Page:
An Orthodox Jew made legal history earlier in July when he was convicted of kidnapping and raping his ex-wife in a sex dungeon in Hackney even though she withdrew her complaint for fear she would anger north London's ultra-conservative Haredi community.
In a horrendous attack, the man, who cannot be named for legal reasons, gassed the woman before he bound her hands, feet and mouth and carried her into a warehouse in October 2014.
She was then dropped into what was described in court as a dungeon, had her clothes cut off before he twice raped her, jurors at Snaresbrook Crown Court heard. Eventually, she managed to cut herself free and call the police.
Jurors were played the agonising 20-minute 999 call the victim made before officers smashed into the premises.
Once inside, they could hear the victim screaming and found her in a distressed state in the dungeon, which had been heavily concealed. Access was from a small hatch concealed within the base of wardrobe.
It emerged during the trial that the man designed the "safe house" in case his family ever needed to hide from anti-Semitic persecution.
Earlier this week, the man was sentenced to 14 years' imprisonment after, on 3 July, he was convicted of two counts of rape (14 years for each), kidnap (seven years) and false imprisonment (four years), following the trial. All sentences are to run concurrent.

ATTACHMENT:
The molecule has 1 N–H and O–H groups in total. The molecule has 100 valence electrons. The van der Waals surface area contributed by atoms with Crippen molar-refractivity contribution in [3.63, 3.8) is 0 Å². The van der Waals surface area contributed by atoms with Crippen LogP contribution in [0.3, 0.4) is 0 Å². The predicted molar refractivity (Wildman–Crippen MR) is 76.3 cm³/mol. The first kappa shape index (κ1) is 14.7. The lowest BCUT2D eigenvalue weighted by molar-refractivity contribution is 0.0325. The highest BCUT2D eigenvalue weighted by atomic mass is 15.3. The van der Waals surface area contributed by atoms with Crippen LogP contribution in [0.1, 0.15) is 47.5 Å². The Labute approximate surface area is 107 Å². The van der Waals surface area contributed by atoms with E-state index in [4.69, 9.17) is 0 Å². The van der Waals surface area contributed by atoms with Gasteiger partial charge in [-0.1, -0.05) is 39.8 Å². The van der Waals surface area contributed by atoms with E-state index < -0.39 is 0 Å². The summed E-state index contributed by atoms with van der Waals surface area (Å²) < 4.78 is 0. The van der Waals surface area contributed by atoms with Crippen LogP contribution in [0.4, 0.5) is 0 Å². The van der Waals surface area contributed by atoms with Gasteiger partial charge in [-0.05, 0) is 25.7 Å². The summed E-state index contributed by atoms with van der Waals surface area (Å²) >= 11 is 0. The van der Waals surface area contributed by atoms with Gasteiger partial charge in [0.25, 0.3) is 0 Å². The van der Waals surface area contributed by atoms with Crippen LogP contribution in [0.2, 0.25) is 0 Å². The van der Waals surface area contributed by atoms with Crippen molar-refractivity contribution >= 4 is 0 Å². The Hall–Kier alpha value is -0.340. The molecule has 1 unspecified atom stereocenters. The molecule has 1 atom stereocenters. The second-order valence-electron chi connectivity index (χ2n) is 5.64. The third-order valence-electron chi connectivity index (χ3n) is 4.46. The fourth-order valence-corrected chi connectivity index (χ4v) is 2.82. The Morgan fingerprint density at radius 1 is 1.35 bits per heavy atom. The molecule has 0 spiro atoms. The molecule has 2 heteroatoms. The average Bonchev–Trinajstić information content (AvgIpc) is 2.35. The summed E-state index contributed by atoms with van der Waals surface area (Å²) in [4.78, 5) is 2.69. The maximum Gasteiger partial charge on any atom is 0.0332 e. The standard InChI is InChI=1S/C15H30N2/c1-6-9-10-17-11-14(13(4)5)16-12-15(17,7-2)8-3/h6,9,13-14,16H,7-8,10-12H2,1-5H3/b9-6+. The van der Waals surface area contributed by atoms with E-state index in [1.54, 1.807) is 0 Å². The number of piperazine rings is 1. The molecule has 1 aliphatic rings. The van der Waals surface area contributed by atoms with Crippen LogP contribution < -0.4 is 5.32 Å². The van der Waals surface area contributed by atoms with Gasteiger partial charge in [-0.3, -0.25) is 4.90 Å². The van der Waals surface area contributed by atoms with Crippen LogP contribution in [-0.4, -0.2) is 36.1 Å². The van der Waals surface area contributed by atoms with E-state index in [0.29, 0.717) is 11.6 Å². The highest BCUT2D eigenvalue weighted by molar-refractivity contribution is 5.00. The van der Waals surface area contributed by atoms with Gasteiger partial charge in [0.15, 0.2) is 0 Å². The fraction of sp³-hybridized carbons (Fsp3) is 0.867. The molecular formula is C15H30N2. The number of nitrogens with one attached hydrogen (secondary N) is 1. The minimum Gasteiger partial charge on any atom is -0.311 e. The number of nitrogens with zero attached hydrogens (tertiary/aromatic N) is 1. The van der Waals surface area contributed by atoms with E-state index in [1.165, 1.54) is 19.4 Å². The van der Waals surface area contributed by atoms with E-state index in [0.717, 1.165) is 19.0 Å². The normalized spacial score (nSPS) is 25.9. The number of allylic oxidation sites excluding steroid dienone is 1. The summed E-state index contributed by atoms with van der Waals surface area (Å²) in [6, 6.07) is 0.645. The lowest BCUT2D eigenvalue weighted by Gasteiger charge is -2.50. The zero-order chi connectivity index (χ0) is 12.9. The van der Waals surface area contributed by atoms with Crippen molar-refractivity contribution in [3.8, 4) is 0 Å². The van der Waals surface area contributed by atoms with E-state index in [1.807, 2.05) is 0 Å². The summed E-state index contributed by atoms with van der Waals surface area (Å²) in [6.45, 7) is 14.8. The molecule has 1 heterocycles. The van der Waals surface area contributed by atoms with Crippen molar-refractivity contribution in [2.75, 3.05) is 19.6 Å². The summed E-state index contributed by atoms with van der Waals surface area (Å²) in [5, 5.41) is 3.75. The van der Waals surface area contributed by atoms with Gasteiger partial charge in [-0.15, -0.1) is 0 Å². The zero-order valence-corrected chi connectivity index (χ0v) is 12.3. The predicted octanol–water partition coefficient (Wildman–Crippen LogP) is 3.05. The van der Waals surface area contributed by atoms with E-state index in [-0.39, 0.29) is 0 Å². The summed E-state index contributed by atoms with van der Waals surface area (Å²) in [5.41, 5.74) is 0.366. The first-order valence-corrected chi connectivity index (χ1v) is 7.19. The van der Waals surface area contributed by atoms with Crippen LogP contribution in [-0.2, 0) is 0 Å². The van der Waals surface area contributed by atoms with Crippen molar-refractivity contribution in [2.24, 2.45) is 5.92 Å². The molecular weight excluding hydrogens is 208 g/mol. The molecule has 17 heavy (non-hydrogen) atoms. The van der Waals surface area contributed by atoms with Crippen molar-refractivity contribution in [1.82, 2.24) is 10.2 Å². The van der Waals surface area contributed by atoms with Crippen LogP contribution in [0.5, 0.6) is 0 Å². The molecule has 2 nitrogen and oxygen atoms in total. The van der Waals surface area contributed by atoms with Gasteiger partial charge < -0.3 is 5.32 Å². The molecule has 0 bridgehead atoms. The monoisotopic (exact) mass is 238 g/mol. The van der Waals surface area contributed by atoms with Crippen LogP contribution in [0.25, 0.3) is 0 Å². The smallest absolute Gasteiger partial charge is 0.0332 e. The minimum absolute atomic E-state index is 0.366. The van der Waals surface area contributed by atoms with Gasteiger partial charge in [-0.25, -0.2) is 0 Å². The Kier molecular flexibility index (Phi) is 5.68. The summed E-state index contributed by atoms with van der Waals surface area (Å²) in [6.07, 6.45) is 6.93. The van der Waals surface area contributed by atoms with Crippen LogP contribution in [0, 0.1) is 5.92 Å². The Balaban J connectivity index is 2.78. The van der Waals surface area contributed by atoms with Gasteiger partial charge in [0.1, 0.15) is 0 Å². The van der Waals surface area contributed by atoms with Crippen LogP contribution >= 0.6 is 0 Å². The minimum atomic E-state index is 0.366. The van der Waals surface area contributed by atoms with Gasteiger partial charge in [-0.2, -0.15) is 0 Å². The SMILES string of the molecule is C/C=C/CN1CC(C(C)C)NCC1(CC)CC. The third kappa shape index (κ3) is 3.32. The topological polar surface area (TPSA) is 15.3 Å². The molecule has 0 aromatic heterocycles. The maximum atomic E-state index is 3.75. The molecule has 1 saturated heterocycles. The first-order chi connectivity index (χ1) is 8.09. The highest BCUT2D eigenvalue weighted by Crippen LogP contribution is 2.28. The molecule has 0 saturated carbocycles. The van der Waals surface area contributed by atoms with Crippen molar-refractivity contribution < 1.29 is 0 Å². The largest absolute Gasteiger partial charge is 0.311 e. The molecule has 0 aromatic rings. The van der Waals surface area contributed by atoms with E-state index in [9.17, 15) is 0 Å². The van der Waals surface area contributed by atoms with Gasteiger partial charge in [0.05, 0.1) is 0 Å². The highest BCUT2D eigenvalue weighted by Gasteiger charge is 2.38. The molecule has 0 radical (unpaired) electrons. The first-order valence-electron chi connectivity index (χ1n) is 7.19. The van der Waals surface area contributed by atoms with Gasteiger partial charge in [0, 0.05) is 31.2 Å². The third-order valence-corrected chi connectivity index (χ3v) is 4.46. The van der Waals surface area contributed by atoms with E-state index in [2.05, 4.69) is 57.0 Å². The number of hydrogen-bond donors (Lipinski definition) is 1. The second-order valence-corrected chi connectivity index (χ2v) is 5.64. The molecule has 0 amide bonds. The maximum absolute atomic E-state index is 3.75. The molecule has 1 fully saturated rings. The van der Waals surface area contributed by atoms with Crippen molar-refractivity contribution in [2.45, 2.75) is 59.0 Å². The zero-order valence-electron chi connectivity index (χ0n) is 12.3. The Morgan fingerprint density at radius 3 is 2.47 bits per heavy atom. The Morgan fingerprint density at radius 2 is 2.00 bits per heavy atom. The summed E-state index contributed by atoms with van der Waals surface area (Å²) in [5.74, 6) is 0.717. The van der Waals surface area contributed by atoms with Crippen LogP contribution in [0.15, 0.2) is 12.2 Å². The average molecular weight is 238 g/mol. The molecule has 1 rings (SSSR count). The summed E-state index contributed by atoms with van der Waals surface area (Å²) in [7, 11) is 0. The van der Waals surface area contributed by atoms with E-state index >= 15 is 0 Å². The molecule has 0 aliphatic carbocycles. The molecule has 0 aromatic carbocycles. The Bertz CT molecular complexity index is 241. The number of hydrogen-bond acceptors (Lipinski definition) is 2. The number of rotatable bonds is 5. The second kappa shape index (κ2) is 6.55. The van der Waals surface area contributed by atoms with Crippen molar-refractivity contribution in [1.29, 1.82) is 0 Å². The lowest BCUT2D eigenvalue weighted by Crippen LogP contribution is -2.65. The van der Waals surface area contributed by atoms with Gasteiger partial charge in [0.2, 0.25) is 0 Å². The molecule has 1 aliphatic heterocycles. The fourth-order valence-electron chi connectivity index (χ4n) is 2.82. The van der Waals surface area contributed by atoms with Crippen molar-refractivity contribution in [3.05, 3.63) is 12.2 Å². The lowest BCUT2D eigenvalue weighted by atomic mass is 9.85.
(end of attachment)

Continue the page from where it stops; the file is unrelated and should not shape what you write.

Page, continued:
The case was pursued by the Metropolitan Police Service even though the the victim refused to testify after coming under pressure from family members to withdraw the allegations.
It is the first successful "victimless" prosecution for rape by the Met Police and has been described as a "momentous milestone" for victims of the sexual offence.
Fear of reprisal
In the wake of her ordeal and as the trial got under way, the woman travelled to Israel where it is thought she was persuaded to revoke her complaint to protect her Orthodox family.
During the trial, the woman sent emails to the court withdrawing her allegations. The prosecution claimed she did this because she feared being stigmatised within the close-knit Haredi community.
Summing up her argument, prosecution barrister Charlotte Newell told the court the woman had "retracted her complaints because to put up with what happened that day is easier and more tolerable to her than the break-up of her family and the effect it had on her", reported the Jewish Chronicle.
The attack happened in Hackney, the north London borough where Jewish enclave Stamford Hill is located. The area is thought to be Europe's largest population of predominately Hasidic Jews outside of Israel and has seen its share of controversy.
Earlier in 2015, the Jewish Chronicle reported how rabbis from the Belz Hasidic sect said women driving cars contravened "traditional rules of modesty in our camp".